The study was conducted using the resident canine research population (107 mixed breed dogs) housed at the animal facility (AF), Animal Care Services, University of Guelph, and 13 dogs (beagles) housed initially at a conditioning unit (CU), University of Guelph. Nine of the latter dogs were moved to the AF for the vaccination component of this study. The experimental dogs were involved in other noninvasive primary research programs and were used with permission from the principal investigators, with approval of the University of Guelph Animal Care Committee, and in accordance with the Canadian Council on Animal Care Guidelines for the Care and Use of Experimental Animals. All dogs were clinically normal at the time of initial testing and had been vaccinated against Bordetella, distemper virus, adenovirus type 2, parainfluenza virus, parvovirus, and rabies virus (Progard-KC, Progard-5, Intervet, Millsboro, Delaware, USA; Imrab 3 TF, Merial, Athens, Georgia, USA). None of the dogs received immunosuppressive drugs during the course of this study. In addition, none of the dogs had been treated with albendazole, fenbendazole, or metronidazole during the 6 mo prior to this study.

The dogs used in the vaccine trial were housed individually in climate-controlled rooms (18°C to 21°C) with a daily 12-hour light/dark cycle throughout the study. Most rooms contained individual runs with 1 dog per run, and each room contained between 2 and 8 dogs. Assignment of dogs to runs or rooms changed during the course of the study, depending on the facility management needs and the primary research that the dogs were involved in. The floors of all the runs consisted of a raised plastisol-coated surface. A carpet mat was provided as a sleeping area and pens were cleaned daily by 11 am. Dogs were walked outside, or socialized indoors, for 20 min, a minimum of 5 times per week. Contact between dogs occurred randomly during these sessions. Once every 2 wk, the pens were disinfected with didecyl dimethyl ammonium chloride and dimethyl benzyl ammonium chloride (Ascend; Huntington Laboratories, Huntington, Indiana, USA). Dogs were fed a commercial dry dog chow (Eukanuba; The Iams Company, Dayton, Ohio, USA).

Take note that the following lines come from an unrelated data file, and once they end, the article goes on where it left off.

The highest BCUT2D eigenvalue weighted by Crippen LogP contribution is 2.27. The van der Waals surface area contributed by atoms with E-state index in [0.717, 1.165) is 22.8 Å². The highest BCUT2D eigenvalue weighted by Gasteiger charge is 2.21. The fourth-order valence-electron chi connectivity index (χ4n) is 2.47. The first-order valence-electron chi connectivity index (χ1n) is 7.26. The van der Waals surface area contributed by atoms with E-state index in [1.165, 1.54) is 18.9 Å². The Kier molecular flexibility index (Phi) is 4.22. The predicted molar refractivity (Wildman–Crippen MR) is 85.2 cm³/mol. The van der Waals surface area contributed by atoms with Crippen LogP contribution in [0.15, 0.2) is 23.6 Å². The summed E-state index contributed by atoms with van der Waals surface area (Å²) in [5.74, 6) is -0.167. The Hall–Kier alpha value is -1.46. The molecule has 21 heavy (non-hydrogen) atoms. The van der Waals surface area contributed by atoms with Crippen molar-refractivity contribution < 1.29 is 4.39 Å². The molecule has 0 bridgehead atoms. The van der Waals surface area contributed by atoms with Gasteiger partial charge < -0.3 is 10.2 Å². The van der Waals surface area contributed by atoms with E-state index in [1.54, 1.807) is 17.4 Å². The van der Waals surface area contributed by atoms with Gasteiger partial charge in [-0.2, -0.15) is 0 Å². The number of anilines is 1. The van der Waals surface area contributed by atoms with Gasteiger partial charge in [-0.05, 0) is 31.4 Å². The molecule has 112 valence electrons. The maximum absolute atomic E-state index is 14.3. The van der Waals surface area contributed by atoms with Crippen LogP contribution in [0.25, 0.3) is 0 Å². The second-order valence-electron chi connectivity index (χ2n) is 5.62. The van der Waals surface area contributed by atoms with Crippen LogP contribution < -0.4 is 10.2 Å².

Prevalence determination

In January 2002, feces were collected from all dogs (n = 107) housed at the AF and 13 dogs housed at the CU. The majority of dogs (n = 100) at the AF were individually housed and fecal samples were collected from the pens of these dogs in the afternoon, after the rooms had been cleaned. Samples from dogs that had not defecated by the end of the workday were collected first thing the following morning. Feces were collected directly from the rectum for any dogs that had not defecated in their kennel or were group housed; 7 of the AF dogs and all of the dogs tested at the CU were group housed.

All fecal samples were tested within 24 h of collection for Giardia antigen by using an immunoassay that detects the antigen GSA65 (ProSpecT Giardia Microplate Assay). The assay results were read using a spectrophotometer (Microplate Autoreader EL311; Bio-Tek Instruments, Winooski, Vermont, USA) at a wavelength of 450 nm. Feces from Giardia antigen-positive dogs were also examined microscopically, within 36 h of collection, for the presence of Giardia cysts by using the zinc sulphate fecal flotation method described by Conboy (21). In every case, a sample size of approximately 5 g was used. Furthermore, the same fecal sample was used for the Giardia-ELISA analysis and zinc sulphate fecal flotation. Feces were stored at 4ºC prior to analysis. Investigators (n = 3) performing the Giardia antigen- ELISA and microscopic examinations were blinded throughout the study as to the origin of the samples. They were also blinded to the diagnostic data for each sample. All samples that were Giardia-positive by zinc sulfate fecal flotation were confirmed by at least one additional investigator.

Vaccine study